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Birthing Bonds: Including Siblings in the Miracle of Birth

Updated: Jun 13, 2023

When I was preparing for my first home birth (fifth child), I often wondered how my children would react to the birth of their sibling. I questioned why children should be at their siblings' birth? Would it distract me during labor? Would I worry or become stressed? Would seeing me in such a primal state be traumatic for them? So many questions that I needed answers to. So, I read the book Children at Birth by Marjie Hathaway and Jay Hathaway. This book was originally published in 1978, so I am dating myself here but at that time, the book was 20 years old when I read it. It gave me insight to including siblings in the miracle of birth.

What I took away from this book was that it was ok to have children present at birth. I wouldn't scar them, in fact I would allow them to see what birth is truly like vs. how television and our culture portray birth. Of course today, experts are torn on whether or not children should be at birth. Some say it’s too traumatic and frightening, others say that being truthful with the child, showing what birth is, how it is normal, and what to expect, will give a positive impression on birth.

Nonetheless, I made the decision to have my children present for their siblings' birth, if they wanted to be there. I had planned for my sisters to come over and care for the kids, but when it came time, the birth happened fast and my partner ended up caring for the kids, and my sisters missed the birth. As I look back, I do remember my older children wandering in and out of the room where I was laboring and once the baby was born they came in to greet him. They were quite enthralled with him.

So while it’s not unusual for children to be present at their siblings' birth, it is a highly personal decision. I had prepared my children by reading birth books, watching birth videos, and how I might make loud noises when I was in labor and pushing the baby out. Since that first homebirth, I went on to birth 4 more babies at home and my children were present for each.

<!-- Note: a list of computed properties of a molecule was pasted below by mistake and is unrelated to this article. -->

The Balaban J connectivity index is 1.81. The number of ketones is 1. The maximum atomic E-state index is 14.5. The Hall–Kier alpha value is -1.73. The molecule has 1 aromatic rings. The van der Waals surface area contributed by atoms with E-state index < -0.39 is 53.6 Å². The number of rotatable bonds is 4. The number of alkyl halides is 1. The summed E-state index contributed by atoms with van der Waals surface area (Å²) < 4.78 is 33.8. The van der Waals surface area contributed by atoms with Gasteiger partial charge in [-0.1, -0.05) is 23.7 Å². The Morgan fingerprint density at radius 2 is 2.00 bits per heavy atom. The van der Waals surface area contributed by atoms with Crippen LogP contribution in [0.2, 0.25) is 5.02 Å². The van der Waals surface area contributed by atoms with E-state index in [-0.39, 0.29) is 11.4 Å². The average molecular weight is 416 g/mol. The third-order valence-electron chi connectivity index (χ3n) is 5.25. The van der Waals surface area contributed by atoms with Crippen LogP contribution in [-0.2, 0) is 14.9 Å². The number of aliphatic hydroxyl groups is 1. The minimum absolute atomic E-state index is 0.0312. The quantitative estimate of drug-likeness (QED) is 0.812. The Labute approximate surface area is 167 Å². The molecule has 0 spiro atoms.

Children at birth, Fort Collins Birth Doula
My children at their sibling's birth


When considering siblings’ at birth, preparation is a must. Just like you prepare for birth, your child must be prepared for what to expect at the birth. Each child reacts differently to birth, some do not like the birth noises, some may be all involved, and others could care less. You know your child’s personality and what they can tolerate.

Having children attend the birth of a sibling can be a positive experience for the entire family. It can help the older child feel involved and connected to the new baby, and can also foster a sense of responsibility and caring. However, it is important to prepare the child beforehand and ensure that they feel comfortable and safe during the birth process.

In preparation, you will want to read books about birth, look at pictures of birth, explain the mechanics of birth on their level, watch birth videos together, and even role play on what you might act like during labor and birth. The biggest suggestion I can offer you is to make sure you reassure your child that you will be working hard to have the baby, and that you are ok. Even in your most primal, vulnerable state, you are ok.

Additionally, it’s important that your child or children have their own support system/person (can be family, friend, or sibling doula) while at the birth. This person is solely responsible for the child and will provide reassurance, answer questions, and provide a safe space for your child. If the child changes their mind about being present, or becomes overwhelmed, the support person will be able to take them elsewhere.

Other considerations

When considering having your child attend their siblings' birth, you’ll want to consider the birth location, whether home, hospital, or birth center. At home, it is easier since you’ll already be in the child’s comfort zone. If you decide to have your child attend at the birth center or hospital, find out the policies for children at birth. You’ll also want to make preparations should labor and birth last for a long time, you will need snacks, a sleeping area, etc. In this case, the support person may need to take the child home and come back later. Another thought is the age of the child, younger children might just attend the end of labor or immediately after the baby is born, while older children tend to handle a longer time being present during labor and birth.

All in all, there is really no magical age of a child to attend birth. You know your child best, so if you feel that they might do well while you're in labor, then by all means, have them attend the birth. At the end of the day, the choice to be at the birth is your child’s decision. Always reassure your child that if they change their mind and decide to not be present, that it’s ok to say “no” and go do something else instead.

Would you want your children present for their sibling's birth? Why or why not? Share below.

Children at birth, Fort Collins Birth Doula
Baby #7, a waterbirth with her 10 yr old sister helping out


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